As the cat starts to get older, you should not only consider their weight but also the natural decline in their immune system. Must you give them garlic, go for a dosage lower than what their weight allows for.

Garlic is really not something that you should treat your cat to if you can help it. However, you should know that there are some safe doses of the crop for your cat. Healthy cats can usually take a slice of a single garlic clove two to three times a week and not have to worry about anything.

If your cat consumed the garlic herself, even though you feel what she took is within the safe dose, it doesn’t hurt to take her to the vet and give yourself some peace of mind.

See Also: How to Tell If Your Cat is Sick

What is Garlic Poisoning in Cats?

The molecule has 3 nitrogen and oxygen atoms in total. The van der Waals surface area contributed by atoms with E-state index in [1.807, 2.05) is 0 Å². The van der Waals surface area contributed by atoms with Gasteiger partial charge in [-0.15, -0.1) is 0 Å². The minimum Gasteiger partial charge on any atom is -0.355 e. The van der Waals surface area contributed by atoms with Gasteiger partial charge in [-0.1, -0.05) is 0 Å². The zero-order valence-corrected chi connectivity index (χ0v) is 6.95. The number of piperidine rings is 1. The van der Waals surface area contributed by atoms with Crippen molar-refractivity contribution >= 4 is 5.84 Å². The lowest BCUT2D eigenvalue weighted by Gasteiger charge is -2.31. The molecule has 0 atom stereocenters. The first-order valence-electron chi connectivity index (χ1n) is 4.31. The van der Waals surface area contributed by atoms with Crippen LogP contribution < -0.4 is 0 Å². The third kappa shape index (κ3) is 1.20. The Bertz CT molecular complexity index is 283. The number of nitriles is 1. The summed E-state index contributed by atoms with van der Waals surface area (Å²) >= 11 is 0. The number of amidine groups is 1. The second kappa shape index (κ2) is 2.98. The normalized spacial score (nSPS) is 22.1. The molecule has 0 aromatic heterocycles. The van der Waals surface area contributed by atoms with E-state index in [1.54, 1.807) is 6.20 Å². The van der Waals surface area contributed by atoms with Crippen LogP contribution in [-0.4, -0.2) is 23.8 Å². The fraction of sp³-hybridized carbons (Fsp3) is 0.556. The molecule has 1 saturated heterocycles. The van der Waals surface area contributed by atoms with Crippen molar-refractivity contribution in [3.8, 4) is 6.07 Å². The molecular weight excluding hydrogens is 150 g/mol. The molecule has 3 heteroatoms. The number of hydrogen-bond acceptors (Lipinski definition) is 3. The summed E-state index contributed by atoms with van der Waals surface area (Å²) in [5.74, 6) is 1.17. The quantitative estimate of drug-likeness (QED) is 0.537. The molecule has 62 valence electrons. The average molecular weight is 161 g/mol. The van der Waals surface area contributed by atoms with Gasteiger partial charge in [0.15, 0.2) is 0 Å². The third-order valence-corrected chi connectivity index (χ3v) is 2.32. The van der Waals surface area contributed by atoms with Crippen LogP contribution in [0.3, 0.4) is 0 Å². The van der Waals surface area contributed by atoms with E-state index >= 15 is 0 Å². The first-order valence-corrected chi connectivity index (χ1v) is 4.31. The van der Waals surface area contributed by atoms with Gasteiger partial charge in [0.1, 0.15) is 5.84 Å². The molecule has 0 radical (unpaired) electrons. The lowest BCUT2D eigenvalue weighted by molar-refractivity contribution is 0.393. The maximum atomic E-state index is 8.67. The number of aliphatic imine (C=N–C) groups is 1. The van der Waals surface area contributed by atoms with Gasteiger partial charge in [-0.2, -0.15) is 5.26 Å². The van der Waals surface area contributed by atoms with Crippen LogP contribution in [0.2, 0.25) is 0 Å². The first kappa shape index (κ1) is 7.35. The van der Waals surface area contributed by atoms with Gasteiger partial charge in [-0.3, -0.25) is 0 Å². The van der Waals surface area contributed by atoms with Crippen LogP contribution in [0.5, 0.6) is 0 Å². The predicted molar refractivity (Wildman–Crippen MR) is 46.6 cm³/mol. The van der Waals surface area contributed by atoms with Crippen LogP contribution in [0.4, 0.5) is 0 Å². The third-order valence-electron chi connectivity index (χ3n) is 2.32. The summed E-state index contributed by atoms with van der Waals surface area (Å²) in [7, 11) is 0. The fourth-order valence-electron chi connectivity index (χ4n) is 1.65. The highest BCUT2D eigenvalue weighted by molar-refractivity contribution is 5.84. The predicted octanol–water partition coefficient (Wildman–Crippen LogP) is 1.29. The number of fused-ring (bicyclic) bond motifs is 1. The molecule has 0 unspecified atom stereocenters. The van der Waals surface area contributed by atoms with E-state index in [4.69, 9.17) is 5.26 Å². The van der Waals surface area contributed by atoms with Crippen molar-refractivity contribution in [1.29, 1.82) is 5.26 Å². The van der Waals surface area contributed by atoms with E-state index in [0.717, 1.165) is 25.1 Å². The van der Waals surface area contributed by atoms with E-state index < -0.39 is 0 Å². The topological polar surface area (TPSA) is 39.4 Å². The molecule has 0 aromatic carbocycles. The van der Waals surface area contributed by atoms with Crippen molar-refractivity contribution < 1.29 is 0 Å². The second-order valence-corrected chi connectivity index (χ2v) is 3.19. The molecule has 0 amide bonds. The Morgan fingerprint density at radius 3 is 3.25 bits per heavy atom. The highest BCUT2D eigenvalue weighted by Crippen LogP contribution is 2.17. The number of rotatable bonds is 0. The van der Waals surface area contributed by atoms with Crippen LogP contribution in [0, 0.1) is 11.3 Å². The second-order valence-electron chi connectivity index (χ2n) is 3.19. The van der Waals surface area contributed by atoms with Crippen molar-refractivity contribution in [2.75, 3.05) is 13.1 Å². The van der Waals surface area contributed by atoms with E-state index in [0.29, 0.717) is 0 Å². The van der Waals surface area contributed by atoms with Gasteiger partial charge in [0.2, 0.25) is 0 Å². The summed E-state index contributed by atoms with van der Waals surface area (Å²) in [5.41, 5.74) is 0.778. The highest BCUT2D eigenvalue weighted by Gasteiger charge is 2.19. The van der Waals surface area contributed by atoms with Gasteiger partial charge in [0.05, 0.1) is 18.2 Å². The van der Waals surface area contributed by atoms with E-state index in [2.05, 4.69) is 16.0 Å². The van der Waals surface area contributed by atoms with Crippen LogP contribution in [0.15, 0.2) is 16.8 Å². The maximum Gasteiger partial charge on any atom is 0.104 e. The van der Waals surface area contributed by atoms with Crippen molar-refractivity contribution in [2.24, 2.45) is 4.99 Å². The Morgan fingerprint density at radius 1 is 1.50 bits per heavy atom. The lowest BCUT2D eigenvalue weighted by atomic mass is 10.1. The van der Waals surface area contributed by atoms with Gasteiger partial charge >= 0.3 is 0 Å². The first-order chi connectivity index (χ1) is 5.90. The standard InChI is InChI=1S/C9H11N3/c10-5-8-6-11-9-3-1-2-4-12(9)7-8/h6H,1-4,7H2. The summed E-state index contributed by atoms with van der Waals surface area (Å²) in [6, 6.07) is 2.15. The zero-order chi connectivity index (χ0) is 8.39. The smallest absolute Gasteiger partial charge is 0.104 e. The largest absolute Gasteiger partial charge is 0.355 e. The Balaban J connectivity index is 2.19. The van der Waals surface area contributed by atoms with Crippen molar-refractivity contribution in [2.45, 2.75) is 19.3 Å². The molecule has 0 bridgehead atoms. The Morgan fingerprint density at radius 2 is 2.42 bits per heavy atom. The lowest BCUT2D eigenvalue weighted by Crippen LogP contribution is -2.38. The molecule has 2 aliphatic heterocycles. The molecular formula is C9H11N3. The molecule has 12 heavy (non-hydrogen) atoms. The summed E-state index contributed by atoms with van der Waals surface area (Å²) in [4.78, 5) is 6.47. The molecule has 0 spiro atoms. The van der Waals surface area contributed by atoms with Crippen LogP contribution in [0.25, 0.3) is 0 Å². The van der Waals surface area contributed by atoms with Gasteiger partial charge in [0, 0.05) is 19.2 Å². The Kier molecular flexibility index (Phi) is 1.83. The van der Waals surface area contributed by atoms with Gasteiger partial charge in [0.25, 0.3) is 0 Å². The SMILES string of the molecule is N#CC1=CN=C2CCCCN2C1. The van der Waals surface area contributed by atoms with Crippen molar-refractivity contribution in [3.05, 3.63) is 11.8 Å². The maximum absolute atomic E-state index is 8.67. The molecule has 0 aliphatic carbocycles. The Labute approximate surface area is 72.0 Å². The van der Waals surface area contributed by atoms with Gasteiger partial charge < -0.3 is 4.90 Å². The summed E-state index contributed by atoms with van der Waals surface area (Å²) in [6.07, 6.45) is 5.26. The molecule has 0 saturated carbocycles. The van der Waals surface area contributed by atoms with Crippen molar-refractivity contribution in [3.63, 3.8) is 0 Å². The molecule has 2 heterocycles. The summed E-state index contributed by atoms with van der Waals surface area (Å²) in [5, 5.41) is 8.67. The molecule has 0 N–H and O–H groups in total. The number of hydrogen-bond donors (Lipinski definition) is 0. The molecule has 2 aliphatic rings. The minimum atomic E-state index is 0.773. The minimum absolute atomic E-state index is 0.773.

garlic

When your cats consume toxic doses of garlic, a series of things begin to happen in their bodies. It all starts with the garlic entering the cat’s bloodstream where it starts to rupture their red blood cells. This will then lead to a case of hemolytic anemia.

The thing about this condition is that it doesn’t slow down over time, meaning every moment you wait before getting the cat some help will just contribute to worsening their condition.

Even though garlic might have been reported to have a lot of medicinal uses, including its application in preventing heart-related problems, it should never be included in a cat’s diet.

In a multi-pet household, you could have noticed that your dog consumes a fair amount of garlic without showing symptoms while your cat can’t stand a level near that. The main difference is in their hemoglobin structures.